According to an article in WAtoday, itchy fish can go to extreme lengths in the search for the perfect scratching post.

A research paper published in the journal PLOS ONE, suggests innovative ocean-going fish frequently rub themselves against predatory sharks in an effort to remove dead skin and parasites.

While it may sound risky, marine ecologist Dr Chris Thompson, who’s documented the behaviour off Western Australia, Ascension Island in the South Atlantic and off Mexico’s Pacific, claims the sharks seem unphased.

“If you think about it, if you’re offshore, there’s not really anything to scrape against,” said Thompson.

“In inshore environments, sometimes fish will scrape against the sand, or against rocks, there’s one paper that documents them scraping against turtles. And there are cleaner wrasses in reef environments that take dead skin and parasites off fish.

“But offshore, if you don’t have any hands, and you don’t have anyone else to scratch your back, I guess those nice, sandpapery sharks become a bit more attractive.”

Their determination of fish to bump their heads, eyes, gills and sides against the sharks strongly indicates the behaviour is about dislodging parasites, because that’s where fish typically carry them.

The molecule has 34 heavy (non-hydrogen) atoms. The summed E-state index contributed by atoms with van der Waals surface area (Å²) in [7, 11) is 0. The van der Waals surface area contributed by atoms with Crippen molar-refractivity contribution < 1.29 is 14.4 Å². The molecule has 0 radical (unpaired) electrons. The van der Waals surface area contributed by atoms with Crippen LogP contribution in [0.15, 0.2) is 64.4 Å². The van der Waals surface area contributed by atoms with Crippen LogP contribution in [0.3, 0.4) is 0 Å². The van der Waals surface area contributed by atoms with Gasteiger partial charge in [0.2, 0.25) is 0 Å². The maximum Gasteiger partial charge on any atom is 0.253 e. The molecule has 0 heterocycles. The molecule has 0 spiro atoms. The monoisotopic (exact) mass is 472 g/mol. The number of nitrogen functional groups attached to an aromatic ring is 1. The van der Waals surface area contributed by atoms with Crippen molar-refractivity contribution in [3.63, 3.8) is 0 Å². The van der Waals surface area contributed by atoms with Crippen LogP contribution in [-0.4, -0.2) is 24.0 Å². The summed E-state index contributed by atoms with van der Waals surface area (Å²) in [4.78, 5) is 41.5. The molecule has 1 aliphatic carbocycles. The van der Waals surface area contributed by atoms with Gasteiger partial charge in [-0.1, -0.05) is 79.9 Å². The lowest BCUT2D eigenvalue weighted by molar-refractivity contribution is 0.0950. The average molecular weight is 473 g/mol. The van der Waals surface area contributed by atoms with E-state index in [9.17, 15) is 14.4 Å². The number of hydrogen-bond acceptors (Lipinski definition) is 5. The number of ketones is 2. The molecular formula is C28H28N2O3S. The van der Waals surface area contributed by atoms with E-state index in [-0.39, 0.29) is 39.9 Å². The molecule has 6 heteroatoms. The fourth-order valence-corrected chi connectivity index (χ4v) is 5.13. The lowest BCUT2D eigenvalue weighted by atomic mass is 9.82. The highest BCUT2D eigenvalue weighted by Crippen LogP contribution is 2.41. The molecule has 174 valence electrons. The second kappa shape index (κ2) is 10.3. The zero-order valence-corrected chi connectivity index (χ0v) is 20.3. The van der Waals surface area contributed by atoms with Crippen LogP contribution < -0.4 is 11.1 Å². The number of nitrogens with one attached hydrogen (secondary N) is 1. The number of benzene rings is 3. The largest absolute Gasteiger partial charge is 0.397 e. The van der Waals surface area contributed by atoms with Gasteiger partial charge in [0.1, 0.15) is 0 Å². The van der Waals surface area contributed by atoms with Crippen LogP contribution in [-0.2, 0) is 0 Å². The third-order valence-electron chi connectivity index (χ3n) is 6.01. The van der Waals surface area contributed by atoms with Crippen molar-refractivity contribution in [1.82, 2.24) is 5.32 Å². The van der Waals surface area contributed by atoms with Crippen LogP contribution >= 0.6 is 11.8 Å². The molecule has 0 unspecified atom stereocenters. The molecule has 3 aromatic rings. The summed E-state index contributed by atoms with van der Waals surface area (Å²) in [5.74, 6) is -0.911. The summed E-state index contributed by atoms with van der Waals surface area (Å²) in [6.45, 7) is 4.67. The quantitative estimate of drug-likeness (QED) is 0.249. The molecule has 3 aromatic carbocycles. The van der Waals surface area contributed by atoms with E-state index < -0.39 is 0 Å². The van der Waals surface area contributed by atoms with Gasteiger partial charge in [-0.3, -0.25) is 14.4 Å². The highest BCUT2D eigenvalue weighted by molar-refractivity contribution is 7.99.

The behaviour can be witnessed throughout a variety of species - each displaying distinctly different techniques to get what they want and avoid the toothy end of the shark.

“The tuna were actually really orderly. They’d always come up from behind the shark, fairly quickly, and stop and hold position just behind the tail,” said Thompson. “They seemed to be waiting until the tail was in the perfect position, then they’d speed up again and rub the side of their head or undersurface against the tail and shoot out to the side, away from the shark.”

What’s more, it seems the brave tuna were happy to wait within proximity to the shark for their turn. “If there were multiple tuna they’d go back to the end of the queue, and start lining up again,” he said.

But, not all species shared this methodical approach, with rainbow runners proving particularly shambolic. “They were quite unruly,” he said. “They’d just kind of form a school around the back half of the shark and they’d dart out and hit different parts.”

Still, despite these occasionally chaotic scenes, Dr Thompson has yet to see a single fish fatality as a result of this behaviour. He suggests this could be because the sharks are accustomed to fish schooling close-by, or because the footage was taken using baited cameras, so the sharks attention may have been focused elsewhere.

Since Thompson wrote the paper, researchers have started sharing stories about fish displaying similar behaviours around the world.